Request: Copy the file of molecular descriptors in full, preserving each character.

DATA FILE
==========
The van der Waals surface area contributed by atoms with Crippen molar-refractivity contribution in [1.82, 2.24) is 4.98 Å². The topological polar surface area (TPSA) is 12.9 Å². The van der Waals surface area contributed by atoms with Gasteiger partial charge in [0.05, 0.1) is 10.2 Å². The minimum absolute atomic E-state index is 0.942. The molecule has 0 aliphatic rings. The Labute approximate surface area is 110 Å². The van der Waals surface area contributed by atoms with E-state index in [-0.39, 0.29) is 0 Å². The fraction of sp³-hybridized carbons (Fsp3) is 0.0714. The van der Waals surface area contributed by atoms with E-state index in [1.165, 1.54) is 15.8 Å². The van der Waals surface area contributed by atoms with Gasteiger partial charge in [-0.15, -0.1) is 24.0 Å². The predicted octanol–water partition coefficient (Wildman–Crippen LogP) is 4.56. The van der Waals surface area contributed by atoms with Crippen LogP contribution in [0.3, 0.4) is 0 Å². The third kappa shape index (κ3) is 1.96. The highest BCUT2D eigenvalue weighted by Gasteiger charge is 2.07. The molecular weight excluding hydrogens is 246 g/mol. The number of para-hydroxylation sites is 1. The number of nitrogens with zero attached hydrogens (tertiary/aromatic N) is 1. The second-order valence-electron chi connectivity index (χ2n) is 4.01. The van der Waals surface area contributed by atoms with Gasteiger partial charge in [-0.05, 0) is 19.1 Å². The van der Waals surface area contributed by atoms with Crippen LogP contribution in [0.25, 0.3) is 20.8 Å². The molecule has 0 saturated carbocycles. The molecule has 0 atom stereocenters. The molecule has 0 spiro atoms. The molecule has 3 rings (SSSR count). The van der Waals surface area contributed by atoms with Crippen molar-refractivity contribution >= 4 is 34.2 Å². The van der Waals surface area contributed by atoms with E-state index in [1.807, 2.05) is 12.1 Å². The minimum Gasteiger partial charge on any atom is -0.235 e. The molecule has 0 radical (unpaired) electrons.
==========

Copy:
The van der Waals surface area contributed by atoms with Crippen molar-refractivity contribution in [1.82, 2.24) is 4.98 Å². The topological polar surface area (TPSA) is 12.9 Å². The van der Waals surface area contributed by atoms with Gasteiger partial charge in [0.05, 0.1) is 10.2 Å². The minimum absolute atomic E-state index is 0.942. The molecule has 0 aliphatic rings. The Labute approximate surface area is 110 Å². The van der Waals surface area contributed by atoms with E-state index in [-0.39, 0.29) is 0 Å². The fraction of sp³-hybridized carbons (Fsp3) is 0.0714. The van der Waals surface area contributed by atoms with E-state index in [1.165, 1.54) is 15.8 Å². The van der Waals surface area contributed by atoms with Gasteiger partial charge in [-0.15, -0.1) is 24.0 Å². The predicted octanol–water partition coefficient (Wildman–Crippen LogP) is 4.56. The van der Waals surface area contributed by atoms with Crippen LogP contribution in [0.3, 0.4) is 0 Å². The third kappa shape index (κ3) is 1.96. The highest BCUT2D eigenvalue weighted by Gasteiger charge is 2.07. The molecular weight excluding hydrogens is 246 g/mol. The number of para-hydroxylation sites is 1. The number of nitrogens with zero attached hydrogens (tertiary/aromatic N) is 1. The second-order valence-electron chi connectivity index (χ2n) is 4.01. The van der Waals surface area contributed by atoms with Gasteiger partial charge in [-0.05, 0) is 19.1 Å². The van der Waals surface area contributed by atoms with Crippen LogP contribution in [0.25, 0.3) is 20.8 Å². The molecule has 0 saturated carbocycles. The molecule has 0 atom stereocenters. The molecule has 0 spiro atoms. The molecule has 3 rings (SSSR count). The van der Waals surface area contributed by atoms with Crippen molar-refractivity contribution >= 4 is 34.2 Å². The van der Waals surface area contributed by atoms with E-state index in [1.807, 2.05) is 12.1 Å². The minimum Gasteiger partial charge on any atom is -0.235 e. The molecule has 0 radical (unpaired) electrons.